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As artificial intelligence becomes more sophisticated and its ability to perform human tasks accelerates exponentially, we're finally seeing some attempts to wrestle with what that means, not just for business, but for humanity as a whole. From the first stone ax to the printing press to the latest ERP solution, technology that reduces or even eliminates physical and mental effort is as old as the human race itself. However, that doesn't make each step forward any less uncomfortable for the people whose work is directly affected – and the rise of AI is qualitatively different from past developments. Until now, we developed technology to handle specific routine tasks. A human needed to break down complex processes into their component tasks, determine how to automate each of those tasks, and finally create and refine the automation process.


The Future of AI in Law Enforcement - Intel

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Last year, the FBI reported 465,676 entries for missing children in the United States.1 Many of those children are runaways--either from their homes or the care of a social services agency. A nonprofit organization serves as a clearinghouse for critical information that can help find these children. When electronic service providers detect suspicious activity that might be a clue to locate a missing child, they pass the tip on to the organization, where analysts attempt to pinpoint a physical location for the suspected perpetrator and then deliver that information to the proper law enforcement agency as quickly as possible. The volume of tips is massive.


The future of Artificial Intelligence in Mental Health

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The mental image of AI has always been that of a non-sentient being conversing meaningfully with us, starting as an assistant, and potentially taking over control from humans. In reality, AI is on our phone already, not just as Siri or Allo, but in map navigation, image correction, face recognition, deciding which ads we see and what products are recommended to us. We also live in a world where one in four people suffer from mental disorders, making it one of the leading causes of disability and ill-health. Technology has become an addiction, and it often blamed as the cause of rising mental health issues. Could Artificial intelligence help it become the cure instead?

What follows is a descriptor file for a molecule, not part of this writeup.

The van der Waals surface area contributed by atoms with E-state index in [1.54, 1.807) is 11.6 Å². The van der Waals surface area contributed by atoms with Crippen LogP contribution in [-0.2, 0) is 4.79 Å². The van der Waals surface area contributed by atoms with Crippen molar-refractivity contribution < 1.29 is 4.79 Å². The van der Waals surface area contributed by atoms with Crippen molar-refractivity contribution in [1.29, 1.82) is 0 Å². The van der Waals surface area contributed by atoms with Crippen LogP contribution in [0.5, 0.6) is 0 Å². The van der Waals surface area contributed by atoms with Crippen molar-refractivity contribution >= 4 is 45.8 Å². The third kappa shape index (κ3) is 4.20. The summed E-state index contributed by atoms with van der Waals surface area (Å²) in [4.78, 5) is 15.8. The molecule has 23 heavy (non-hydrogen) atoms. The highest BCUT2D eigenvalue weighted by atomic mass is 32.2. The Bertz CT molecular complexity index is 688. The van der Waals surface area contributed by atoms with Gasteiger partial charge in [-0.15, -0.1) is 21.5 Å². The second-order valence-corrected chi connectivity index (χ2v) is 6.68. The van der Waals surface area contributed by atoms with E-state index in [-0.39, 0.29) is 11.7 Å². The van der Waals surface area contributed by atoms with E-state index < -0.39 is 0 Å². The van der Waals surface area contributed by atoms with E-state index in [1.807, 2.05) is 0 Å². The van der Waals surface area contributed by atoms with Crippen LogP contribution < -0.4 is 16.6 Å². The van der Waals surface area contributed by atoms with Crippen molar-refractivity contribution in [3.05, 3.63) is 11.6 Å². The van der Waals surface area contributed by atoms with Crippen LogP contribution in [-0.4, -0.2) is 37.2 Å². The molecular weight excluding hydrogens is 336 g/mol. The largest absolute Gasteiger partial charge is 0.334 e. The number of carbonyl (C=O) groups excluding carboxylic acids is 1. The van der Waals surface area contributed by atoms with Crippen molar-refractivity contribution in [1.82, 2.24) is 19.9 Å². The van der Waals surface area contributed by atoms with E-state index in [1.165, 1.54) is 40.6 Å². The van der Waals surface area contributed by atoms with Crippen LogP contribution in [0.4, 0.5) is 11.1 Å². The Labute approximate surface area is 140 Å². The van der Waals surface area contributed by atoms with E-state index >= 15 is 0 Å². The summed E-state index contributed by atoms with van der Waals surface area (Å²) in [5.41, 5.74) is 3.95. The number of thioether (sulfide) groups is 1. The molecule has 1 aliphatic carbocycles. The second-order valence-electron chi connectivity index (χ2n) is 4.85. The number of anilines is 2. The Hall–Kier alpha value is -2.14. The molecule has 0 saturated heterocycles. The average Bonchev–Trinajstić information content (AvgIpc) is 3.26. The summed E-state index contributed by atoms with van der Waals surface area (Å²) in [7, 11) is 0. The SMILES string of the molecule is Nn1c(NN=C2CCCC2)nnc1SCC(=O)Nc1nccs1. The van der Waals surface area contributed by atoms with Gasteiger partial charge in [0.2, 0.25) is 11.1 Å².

the-future-of-artificial-intelligence-in-education.22853.html

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When talking about the uses of AI in the education process, the possibilities are endless and, from that perspective at least, we're living astonishing days. So, are you ready to welcome Artificial Intelligence in a classroom near you? Just like computers, smartphone or the internet itself, AI will modify the function and face of education, its core'why, what and how?' Many students will have robot TA's instead of human ones that will be sharper in answering their queries, rate their assignments or set-up a meeting. Recent estimations show that the use of AI in the educational field is expected to grow up to a mind-blowing 47.5% by 2021.


Reflecting on an imaging milestone with a look into its AI future

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How healthcare has evolved from the first clinically useful image to a library of images analyzed by AI In August 1980, a team from Scotland made a breakthrough in imaging. Setting the stage for the widespread use of MRI scans, they obtained the first clinically useful image of a patient's internal tissues. Almost 30 years later, breakthroughs in imaging are becoming the normal. While there are juxtaposed views around the potential of the technology, both skeptics and supporters know there's transformative potential. That's why one hospital system is pinpointing what's been holding AI back and developing the business model, platform and tools to ensure clinicians and patients can benefit from its potential.